What is, and is not, deer baiting
In an effort to cope with one of top deer season violations, the Minnesota Department of Natural Resources has spelled out the laws that hunters will be expected to obey and conservation officers must enforce.
It is unlawful to hunt deer with the aid or use of bait or feed.
It is unlawful to hunt deer in the vicinity of bait or feed if the person knows or has reason to know the bait/feed is present.
An area is considered baited for 10 days after complete removal of all bait/feed.
A person who is otherwise in compliance with the above, who is hunting on private or public property adjacent to the property where bait or feed is present, is not hunting with the use of bait if that person has not participated in, been involved with, or agreed to bating/feeding wildlife on the adjacent property.
Liquid scents, salt and minerals are not bait/feed.
Food that has not been placed by a person and resulting from normal farming, forest management, orchard management, or wildlife food plantings is not bait/feed.
Twists and turns
There is no "baiting season," but this reference is sometimes used to refer to removing the feed/bait 10 days prior to hunting.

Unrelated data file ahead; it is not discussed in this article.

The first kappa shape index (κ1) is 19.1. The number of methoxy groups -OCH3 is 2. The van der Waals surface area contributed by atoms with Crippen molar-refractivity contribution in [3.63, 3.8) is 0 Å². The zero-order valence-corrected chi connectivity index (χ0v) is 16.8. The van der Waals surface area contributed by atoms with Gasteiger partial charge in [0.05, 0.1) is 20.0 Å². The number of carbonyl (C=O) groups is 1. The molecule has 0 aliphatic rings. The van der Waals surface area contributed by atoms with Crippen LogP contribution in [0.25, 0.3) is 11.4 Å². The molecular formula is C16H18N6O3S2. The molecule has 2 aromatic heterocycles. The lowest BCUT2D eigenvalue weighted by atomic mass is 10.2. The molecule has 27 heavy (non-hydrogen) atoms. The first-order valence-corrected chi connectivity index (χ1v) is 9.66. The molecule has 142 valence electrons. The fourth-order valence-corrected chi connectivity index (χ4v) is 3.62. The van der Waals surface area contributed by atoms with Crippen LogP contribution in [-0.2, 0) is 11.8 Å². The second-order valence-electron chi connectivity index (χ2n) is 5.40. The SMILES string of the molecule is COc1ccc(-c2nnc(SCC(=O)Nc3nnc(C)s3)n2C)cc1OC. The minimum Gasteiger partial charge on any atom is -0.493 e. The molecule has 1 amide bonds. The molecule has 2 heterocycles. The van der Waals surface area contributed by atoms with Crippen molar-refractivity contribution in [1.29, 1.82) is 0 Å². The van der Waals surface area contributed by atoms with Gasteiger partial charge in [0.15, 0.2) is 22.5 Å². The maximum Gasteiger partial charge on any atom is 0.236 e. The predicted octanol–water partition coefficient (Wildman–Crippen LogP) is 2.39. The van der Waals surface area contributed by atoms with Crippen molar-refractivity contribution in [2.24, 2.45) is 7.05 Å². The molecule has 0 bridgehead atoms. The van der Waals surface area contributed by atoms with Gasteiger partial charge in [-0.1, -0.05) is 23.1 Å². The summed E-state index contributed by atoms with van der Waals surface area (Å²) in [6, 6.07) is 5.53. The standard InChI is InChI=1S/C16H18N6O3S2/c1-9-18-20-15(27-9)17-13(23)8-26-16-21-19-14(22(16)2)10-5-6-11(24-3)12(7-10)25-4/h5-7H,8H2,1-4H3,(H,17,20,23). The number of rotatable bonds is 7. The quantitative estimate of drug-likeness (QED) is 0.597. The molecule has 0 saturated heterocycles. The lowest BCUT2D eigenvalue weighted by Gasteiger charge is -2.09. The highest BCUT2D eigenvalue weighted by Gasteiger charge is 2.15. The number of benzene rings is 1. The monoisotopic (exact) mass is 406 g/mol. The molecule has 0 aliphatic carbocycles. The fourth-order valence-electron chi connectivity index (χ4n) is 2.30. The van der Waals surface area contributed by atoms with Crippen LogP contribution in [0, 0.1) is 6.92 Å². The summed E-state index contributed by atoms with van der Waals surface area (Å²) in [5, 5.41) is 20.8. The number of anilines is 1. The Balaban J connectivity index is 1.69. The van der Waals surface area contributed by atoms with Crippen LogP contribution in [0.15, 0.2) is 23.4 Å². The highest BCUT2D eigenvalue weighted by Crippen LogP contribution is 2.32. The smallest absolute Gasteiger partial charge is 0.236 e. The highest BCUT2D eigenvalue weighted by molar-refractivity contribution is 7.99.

It is generally not unlawful to place bait/feed, it simply means in the end that area cannot be lawfully hunted.
Mineral blocks with apples, grain, seeds, etc. are bait/feed. Read the ingredients on the packaging; many include items that are not minerals or salt.
Powders that are dumped on the ground are generally bait/feed, exception would be strictly minerals in the powder with no grain, molasses, or other items that are not salt/minerals.
Salts and minerals are legal, but adding any artificial ingredients or additives to them makes them illegal to hunt over.
Liquid spray scents are lawful to use, as long as they do not include other things that are not scents -- such as artificial flavors or solutions with grains or molasses. Check the ingredients on the packaging.
Liquids that are poured on the ground may not be liquid scents. They generally contain other items that are not liquid scents, minerals, or salt -- such as artificial flavoring or solutions with grain. Check the ingredients on the packaging. Use of these products could be quite difficult to determine in the field.